What We Know So Far About Panic’s Playdate

An exploded diagram of the Playdate, animated

Panic, maker of beloved Mac and iOS software (Transmit, Coda, etc.), publisher of Firewatch and the upcoming Untitled Goose Game, announced something peculiar at the end of May: the upcoming release of a handheld gaming system called Playdate. It’s a completely brand new video game platform designed and developed (even the operating system) by Panic, and backed by a coterie of indie game darlings. It’s an outrageous concept, and one I’ve become somewhat obsessed with. To that end I have been scouring every source I can find (Twitter, podcasts, Edge Magazine’s fantastic profile) for any tidbit of information about this strange yellow device. Showing incredible restraint, Panic worked on the project in secret for four years, revealing virtually nothing about it until now. While in some regards that restraint continues in that the company has not officially released much information, for those willing to look (or even just ask!) Panic is obviously excited to talk about Playdate. As this information is scattered, I have put together a round up of all the bits and bobs of information I could find. Just the facts, as it were — with a smattering of editorializing where appropriate.

The article is broken into two sections: the first is really just a list of facts about Playdate I’ve compiled, the second is a more in-depth analysis of the technical side of Playdate based on some SDK notes Panic released. Feel free to skip this if you’re not a developer or are not interested.

Disclaimer: I don’t work for Panic. I’m just really excited about their weird console and want to help out anyone else who feels the same way.

Get to Know Playdate

  • The system runs on an ARM CPU and will have 16 MB of external RAM plus 320 KB of on-board RAM. That’s like eleven floppy disks!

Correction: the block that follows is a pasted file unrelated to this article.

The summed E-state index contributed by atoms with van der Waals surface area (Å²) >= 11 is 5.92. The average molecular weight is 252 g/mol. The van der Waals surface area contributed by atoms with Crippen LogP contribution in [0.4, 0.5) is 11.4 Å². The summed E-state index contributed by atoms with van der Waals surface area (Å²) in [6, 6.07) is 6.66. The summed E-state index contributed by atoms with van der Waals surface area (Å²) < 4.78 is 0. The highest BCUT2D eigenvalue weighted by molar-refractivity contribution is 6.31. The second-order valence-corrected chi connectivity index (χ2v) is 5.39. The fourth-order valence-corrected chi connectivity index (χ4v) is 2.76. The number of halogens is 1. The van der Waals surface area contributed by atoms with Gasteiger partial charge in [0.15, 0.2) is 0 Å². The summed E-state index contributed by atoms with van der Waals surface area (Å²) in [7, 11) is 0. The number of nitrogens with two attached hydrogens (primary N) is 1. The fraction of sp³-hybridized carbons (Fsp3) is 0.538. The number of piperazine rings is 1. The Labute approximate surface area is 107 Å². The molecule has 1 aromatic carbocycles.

• Storage amount is unclear, but it will be gigs-worth and solid state. I have been wondering if the OS supports swap memory, but have not found any statements about this one way or the other yet. Edit: Greg Maletic of Panic tells me the storage size is 2 GB.
  • Most games will run at 30 FPS, though in some cases the OS UI will run at 50 FPS.
  • Other than the crank, controls include a D-pad, A and B buttons, and a Menu button.
  • I’m not entirely sure of this, but this tweet implies USB controllers might be supported eventually.
  • It has a USB-C port, which is how the device will charge.
  • There’s an accelerometer, though I’m not yet clear on where it is. For instance, is it part of the crank as possibly indicated here? Or is it for sensing device rotation? Acceleration scientists please send your thoughts. Edit: the scientists have spoken! Neven Mrgan wrote to tell me that the “accelerometer is much like a smartphone’s…” He also clarified that the accelerometer is not in the crank. Check out this thread for a concise explanation of how it will work.
  • Wifi and bluetooth are built in as well as a speaker and headphone jack.
  • Wifi will be used to deliver the “season” of games as well as over-the-air software updates.
  • The speaker will output mono while the headphone jack will allow for stereo.
  • There is a built-in microphone, but the headphone jack also supports mic input .
  • The system will support “modern sounds capabilities — MP3, WAV…” and they will be using a Cirrus CS42L52 codec. There is currently no USB-C audio.
  • There is no haptic feedback, as it wouldn’t fit. Four words: aftermarket USB-C rumble paks.

Panic is keeping the lineup a surprise in an effort to make the weekly arrival of each game more special. There is some info available about the designers involved (and the titles of their games) but in keeping with the spirit of what Panic is doing, I’m not going to write about them. Check out the EDGE piece if you really want to know more.

  • The device will cost $149, which includes the first season of twelve games.